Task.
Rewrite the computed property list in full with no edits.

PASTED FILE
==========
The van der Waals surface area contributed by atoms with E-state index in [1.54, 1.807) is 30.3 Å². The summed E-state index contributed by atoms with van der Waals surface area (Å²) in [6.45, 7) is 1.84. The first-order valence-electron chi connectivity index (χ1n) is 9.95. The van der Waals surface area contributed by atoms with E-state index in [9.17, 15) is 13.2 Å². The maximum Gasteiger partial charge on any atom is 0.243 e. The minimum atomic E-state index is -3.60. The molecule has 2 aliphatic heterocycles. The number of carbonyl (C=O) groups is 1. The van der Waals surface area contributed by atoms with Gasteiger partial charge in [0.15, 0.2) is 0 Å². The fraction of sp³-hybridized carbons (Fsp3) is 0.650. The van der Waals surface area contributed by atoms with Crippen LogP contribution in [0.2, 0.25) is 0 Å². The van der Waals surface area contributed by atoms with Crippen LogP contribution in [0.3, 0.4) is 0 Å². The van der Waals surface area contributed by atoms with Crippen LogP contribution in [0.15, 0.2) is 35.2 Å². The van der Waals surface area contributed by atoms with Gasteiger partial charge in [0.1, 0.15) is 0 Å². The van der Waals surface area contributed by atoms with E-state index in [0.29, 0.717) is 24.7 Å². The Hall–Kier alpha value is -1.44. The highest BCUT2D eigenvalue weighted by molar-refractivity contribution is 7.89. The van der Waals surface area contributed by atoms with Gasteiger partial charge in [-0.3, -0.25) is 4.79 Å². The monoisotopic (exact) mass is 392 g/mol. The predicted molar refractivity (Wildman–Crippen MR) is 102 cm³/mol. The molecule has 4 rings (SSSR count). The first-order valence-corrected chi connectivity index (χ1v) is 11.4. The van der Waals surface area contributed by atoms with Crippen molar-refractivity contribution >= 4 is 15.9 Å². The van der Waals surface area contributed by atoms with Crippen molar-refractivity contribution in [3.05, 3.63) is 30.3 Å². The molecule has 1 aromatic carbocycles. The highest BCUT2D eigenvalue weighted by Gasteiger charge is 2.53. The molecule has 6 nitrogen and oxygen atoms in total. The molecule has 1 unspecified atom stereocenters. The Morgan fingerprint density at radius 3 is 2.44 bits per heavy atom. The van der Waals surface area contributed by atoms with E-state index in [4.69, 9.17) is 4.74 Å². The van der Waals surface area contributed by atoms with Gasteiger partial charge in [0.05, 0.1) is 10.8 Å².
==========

The van der Waals surface area contributed by atoms with E-state index in [1.54, 1.807) is 30.3 Å². The summed E-state index contributed by atoms with van der Waals surface area (Å²) in [6.45, 7) is 1.84. The first-order valence-electron chi connectivity index (χ1n) is 9.95. The van der Waals surface area contributed by atoms with E-state index in [9.17, 15) is 13.2 Å². The maximum Gasteiger partial charge on any atom is 0.243 e. The minimum atomic E-state index is -3.60. The molecule has 2 aliphatic heterocycles. The number of carbonyl (C=O) groups is 1. The van der Waals surface area contributed by atoms with Gasteiger partial charge in [0.15, 0.2) is 0 Å². The fraction of sp³-hybridized carbons (Fsp3) is 0.650. The van der Waals surface area contributed by atoms with Crippen LogP contribution in [0.2, 0.25) is 0 Å². The van der Waals surface area contributed by atoms with Crippen LogP contribution in [0.3, 0.4) is 0 Å². The van der Waals surface area contributed by atoms with Crippen LogP contribution in [0.15, 0.2) is 35.2 Å². The van der Waals surface area contributed by atoms with Gasteiger partial charge in [0.1, 0.15) is 0 Å². The van der Waals surface area contributed by atoms with E-state index in [0.29, 0.717) is 24.7 Å². The Hall–Kier alpha value is -1.44. The highest BCUT2D eigenvalue weighted by molar-refractivity contribution is 7.89. The van der Waals surface area contributed by atoms with Gasteiger partial charge in [-0.3, -0.25) is 4.79 Å². The monoisotopic (exact) mass is 392 g/mol. The predicted molar refractivity (Wildman–Crippen MR) is 102 cm³/mol. The molecule has 4 rings (SSSR count). The first-order valence-corrected chi connectivity index (χ1v) is 11.4. The van der Waals surface area contributed by atoms with Crippen molar-refractivity contribution >= 4 is 15.9 Å². The van der Waals surface area contributed by atoms with Crippen molar-refractivity contribution in [3.05, 3.63) is 30.3 Å². The molecule has 1 aromatic carbocycles. The highest BCUT2D eigenvalue weighted by Gasteiger charge is 2.53. The molecule has 6 nitrogen and oxygen atoms in total. The molecule has 1 unspecified atom stereocenters. The Morgan fingerprint density at radius 3 is 2.44 bits per heavy atom. The van der Waals surface area contributed by atoms with E-state index in [4.69, 9.17) is 4.74 Å². The van der Waals surface area contributed by atoms with Gasteiger partial charge in [0.05, 0.1) is 10.8 Å².